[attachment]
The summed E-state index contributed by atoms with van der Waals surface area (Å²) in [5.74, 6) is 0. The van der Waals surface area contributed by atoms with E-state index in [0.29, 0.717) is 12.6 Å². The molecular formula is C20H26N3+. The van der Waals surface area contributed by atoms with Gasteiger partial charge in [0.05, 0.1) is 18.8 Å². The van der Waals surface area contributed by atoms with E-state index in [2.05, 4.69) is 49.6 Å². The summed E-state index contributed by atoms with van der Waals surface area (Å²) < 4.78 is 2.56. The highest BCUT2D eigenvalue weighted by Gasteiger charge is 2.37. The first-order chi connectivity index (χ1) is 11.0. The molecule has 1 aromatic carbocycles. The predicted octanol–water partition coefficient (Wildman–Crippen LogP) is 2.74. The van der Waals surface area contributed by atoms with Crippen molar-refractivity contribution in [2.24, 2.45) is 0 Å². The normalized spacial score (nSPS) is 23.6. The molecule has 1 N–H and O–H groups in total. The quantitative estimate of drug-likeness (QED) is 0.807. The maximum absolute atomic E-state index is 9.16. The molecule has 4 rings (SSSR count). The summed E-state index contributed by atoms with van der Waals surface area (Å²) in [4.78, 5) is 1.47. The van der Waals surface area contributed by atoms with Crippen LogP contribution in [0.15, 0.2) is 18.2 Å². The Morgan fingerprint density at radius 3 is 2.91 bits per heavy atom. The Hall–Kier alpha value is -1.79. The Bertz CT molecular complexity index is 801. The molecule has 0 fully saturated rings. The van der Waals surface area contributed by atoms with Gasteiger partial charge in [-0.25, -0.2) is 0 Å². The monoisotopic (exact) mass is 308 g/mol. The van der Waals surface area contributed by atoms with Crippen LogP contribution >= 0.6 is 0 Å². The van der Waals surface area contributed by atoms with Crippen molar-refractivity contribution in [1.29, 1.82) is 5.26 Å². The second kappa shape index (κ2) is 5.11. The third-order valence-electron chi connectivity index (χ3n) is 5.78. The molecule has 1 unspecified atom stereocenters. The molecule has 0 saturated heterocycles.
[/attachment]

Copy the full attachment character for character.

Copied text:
The summed E-state index contributed by atoms with van der Waals surface area (Å²) in [5.74, 6) is 0. The van der Waals surface area contributed by atoms with E-state index in [0.29, 0.717) is 12.6 Å². The molecular formula is C20H26N3+. The van der Waals surface area contributed by atoms with Gasteiger partial charge in [0.05, 0.1) is 18.8 Å². The van der Waals surface area contributed by atoms with E-state index in [2.05, 4.69) is 49.6 Å². The summed E-state index contributed by atoms with van der Waals surface area (Å²) < 4.78 is 2.56. The highest BCUT2D eigenvalue weighted by Gasteiger charge is 2.37. The first-order chi connectivity index (χ1) is 11.0. The molecule has 1 aromatic carbocycles. The predicted octanol–water partition coefficient (Wildman–Crippen LogP) is 2.74. The van der Waals surface area contributed by atoms with Crippen molar-refractivity contribution in [2.24, 2.45) is 0 Å². The normalized spacial score (nSPS) is 23.6. The molecule has 1 N–H and O–H groups in total. The quantitative estimate of drug-likeness (QED) is 0.807. The maximum absolute atomic E-state index is 9.16. The molecule has 4 rings (SSSR count). The summed E-state index contributed by atoms with van der Waals surface area (Å²) in [4.78, 5) is 1.47. The van der Waals surface area contributed by atoms with Crippen LogP contribution in [0.15, 0.2) is 18.2 Å². The Morgan fingerprint density at radius 3 is 2.91 bits per heavy atom. The Hall–Kier alpha value is -1.79. The Bertz CT molecular complexity index is 801. The molecule has 0 fully saturated rings. The van der Waals surface area contributed by atoms with Gasteiger partial charge in [-0.25, -0.2) is 0 Å². The monoisotopic (exact) mass is 308 g/mol. The van der Waals surface area contributed by atoms with Crippen LogP contribution >= 0.6 is 0 Å². The van der Waals surface area contributed by atoms with Crippen molar-refractivity contribution in [1.29, 1.82) is 5.26 Å². The second kappa shape index (κ2) is 5.11. The third-order valence-electron chi connectivity index (χ3n) is 5.78. The molecule has 1 unspecified atom stereocenters. The molecule has 0 saturated heterocycles.